The cuts in Egyptian natural-gas deliveries twice this year because of sabotage attacks will cost Jordan a total of $300 million, or 1 percent of gross domestic product, analysts at Citigroup said.
Power plants in Jordan were forced to switch to more expensive fuels after the attacks in February and again on April 27 disrupted gas exports from Egypt.
More than 75 percent of Jordanian electricity is generated from Egyptian gas, which is subsidized by the government through a fixed tariff schedule for domestic consumption, it said in an e-mailed statement.
The Jordanian government’s electricity subsidy is likely to double in 2011, “given the disruption in supplies of Egyptian gas earlier in the year, and the need for Jordan to switch to higher-cost alternatives for generation, mainly oil and diesel,” it said.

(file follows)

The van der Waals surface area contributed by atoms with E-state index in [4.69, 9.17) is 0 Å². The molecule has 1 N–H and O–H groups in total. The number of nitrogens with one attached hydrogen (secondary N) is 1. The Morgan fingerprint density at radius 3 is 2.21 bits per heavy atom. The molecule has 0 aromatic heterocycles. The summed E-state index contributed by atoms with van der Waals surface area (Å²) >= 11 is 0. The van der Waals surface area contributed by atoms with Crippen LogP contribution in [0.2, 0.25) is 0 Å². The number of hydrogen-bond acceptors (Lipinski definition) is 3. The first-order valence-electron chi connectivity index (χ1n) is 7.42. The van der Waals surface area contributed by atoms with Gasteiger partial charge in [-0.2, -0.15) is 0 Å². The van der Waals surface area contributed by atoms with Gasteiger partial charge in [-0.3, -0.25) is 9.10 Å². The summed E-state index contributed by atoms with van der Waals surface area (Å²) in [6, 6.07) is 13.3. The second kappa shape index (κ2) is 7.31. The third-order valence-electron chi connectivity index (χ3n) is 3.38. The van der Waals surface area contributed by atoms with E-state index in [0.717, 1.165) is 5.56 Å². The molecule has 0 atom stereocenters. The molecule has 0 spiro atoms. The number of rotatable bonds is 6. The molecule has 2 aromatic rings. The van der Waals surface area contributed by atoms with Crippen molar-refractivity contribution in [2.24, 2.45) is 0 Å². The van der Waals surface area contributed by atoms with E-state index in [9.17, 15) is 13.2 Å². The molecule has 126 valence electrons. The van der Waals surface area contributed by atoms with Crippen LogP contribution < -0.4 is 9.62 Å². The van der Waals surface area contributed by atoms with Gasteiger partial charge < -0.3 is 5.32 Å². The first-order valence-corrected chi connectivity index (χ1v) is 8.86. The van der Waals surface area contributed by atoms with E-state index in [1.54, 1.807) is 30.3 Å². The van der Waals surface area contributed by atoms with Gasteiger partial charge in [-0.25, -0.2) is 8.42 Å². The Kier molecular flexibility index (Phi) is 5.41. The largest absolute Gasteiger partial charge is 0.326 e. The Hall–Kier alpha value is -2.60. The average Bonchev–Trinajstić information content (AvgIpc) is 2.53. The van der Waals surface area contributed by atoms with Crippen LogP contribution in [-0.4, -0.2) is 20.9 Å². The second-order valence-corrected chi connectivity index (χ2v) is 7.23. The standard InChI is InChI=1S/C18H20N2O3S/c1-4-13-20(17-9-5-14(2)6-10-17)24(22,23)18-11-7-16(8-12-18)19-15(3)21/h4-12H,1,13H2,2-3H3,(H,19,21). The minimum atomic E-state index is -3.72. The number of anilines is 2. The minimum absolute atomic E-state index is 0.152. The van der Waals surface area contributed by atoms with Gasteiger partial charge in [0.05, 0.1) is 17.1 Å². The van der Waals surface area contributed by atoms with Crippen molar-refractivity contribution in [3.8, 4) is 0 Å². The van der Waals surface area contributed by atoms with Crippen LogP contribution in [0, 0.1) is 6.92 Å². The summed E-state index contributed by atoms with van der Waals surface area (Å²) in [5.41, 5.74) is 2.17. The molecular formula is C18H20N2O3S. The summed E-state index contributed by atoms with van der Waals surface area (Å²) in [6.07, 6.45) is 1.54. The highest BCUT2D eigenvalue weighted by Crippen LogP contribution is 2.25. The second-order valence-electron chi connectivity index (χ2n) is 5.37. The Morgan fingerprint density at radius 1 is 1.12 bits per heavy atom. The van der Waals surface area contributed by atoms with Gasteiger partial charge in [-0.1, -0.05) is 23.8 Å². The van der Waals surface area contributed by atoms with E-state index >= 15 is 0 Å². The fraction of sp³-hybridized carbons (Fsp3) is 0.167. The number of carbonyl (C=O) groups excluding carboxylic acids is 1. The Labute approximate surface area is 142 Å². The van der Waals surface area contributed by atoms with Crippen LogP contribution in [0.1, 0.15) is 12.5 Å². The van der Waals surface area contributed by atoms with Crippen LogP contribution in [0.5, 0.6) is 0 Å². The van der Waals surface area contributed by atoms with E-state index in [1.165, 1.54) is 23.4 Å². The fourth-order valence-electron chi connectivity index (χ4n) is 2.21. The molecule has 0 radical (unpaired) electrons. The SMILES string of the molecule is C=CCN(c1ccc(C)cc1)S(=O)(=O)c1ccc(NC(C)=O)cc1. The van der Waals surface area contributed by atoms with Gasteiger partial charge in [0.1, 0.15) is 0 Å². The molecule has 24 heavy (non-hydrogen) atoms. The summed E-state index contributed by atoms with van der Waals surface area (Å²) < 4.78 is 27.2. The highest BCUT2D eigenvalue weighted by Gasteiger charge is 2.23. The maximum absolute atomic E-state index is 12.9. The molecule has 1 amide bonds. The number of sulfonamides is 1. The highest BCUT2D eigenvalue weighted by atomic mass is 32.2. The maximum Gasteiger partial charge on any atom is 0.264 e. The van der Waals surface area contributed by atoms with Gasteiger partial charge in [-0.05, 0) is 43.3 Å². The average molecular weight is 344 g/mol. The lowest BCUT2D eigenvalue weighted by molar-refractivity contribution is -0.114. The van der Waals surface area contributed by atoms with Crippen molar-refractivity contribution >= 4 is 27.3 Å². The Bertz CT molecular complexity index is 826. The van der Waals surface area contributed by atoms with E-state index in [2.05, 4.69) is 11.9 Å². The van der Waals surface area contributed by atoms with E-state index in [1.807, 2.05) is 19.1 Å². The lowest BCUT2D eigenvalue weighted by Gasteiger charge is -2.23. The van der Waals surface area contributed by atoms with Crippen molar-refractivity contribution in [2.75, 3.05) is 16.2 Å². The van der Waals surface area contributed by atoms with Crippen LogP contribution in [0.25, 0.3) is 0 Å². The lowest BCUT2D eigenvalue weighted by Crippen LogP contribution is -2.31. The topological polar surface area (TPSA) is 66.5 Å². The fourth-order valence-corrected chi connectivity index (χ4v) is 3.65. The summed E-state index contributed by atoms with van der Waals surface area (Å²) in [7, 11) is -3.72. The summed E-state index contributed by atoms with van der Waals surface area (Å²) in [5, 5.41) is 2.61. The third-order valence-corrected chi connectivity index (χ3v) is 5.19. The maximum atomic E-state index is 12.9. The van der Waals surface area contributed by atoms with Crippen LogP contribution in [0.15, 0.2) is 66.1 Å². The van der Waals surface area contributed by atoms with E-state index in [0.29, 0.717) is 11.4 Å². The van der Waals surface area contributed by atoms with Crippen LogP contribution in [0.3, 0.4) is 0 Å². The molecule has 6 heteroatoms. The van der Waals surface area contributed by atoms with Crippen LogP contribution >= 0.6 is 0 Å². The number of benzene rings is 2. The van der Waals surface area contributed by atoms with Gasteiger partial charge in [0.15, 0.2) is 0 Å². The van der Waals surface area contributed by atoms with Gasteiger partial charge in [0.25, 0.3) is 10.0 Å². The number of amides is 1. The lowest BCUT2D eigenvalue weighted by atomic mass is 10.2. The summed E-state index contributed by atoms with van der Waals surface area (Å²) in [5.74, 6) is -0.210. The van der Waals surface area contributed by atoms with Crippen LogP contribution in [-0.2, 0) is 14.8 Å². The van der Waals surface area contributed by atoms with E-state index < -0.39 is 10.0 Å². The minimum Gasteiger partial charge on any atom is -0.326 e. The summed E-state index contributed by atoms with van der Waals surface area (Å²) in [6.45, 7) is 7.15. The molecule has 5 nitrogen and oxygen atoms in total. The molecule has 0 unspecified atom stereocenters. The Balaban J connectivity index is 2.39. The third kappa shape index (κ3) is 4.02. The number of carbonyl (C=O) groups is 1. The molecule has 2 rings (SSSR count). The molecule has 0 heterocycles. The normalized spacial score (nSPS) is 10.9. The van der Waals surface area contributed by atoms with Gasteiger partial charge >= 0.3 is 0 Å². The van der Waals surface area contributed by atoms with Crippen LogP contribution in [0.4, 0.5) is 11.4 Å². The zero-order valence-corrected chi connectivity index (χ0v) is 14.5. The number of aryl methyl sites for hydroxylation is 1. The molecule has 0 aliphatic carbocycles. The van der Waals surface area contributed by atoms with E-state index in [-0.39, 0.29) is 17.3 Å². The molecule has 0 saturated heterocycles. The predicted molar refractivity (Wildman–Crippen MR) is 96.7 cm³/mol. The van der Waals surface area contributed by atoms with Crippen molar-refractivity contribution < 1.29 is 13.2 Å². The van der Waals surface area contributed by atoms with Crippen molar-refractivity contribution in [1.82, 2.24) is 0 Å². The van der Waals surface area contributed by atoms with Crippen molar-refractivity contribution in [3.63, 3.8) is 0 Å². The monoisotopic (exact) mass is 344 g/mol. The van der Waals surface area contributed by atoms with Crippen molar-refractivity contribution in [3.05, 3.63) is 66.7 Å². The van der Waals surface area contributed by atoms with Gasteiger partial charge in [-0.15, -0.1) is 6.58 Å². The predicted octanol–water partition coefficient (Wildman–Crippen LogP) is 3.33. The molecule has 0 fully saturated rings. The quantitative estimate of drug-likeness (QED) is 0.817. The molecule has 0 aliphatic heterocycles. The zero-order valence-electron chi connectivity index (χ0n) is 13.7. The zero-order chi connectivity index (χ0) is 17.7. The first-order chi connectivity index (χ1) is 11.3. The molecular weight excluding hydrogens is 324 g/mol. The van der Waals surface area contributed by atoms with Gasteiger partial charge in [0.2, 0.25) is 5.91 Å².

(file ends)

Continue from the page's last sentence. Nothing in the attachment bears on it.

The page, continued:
Egypt’s gas deliveries decreased from 310 million cubic feet a day in 2009 to 210 million cubic feet a day before dropping further after the sabotage attacks this year.
Egypt and Jordan agreed to raise the price of natural-gas shipments to $4 per million thermal units from $1.50, Cairo- based Al Masry Al Youm newspaper reported June 21, citing unidentified Egyptian Oil Ministry officials.
“This represents a gain of almost $200 million per year to Egypt,” according to the Citigroup report. “The flip-side, naturally, is that this represents an equal loss to Jordan.”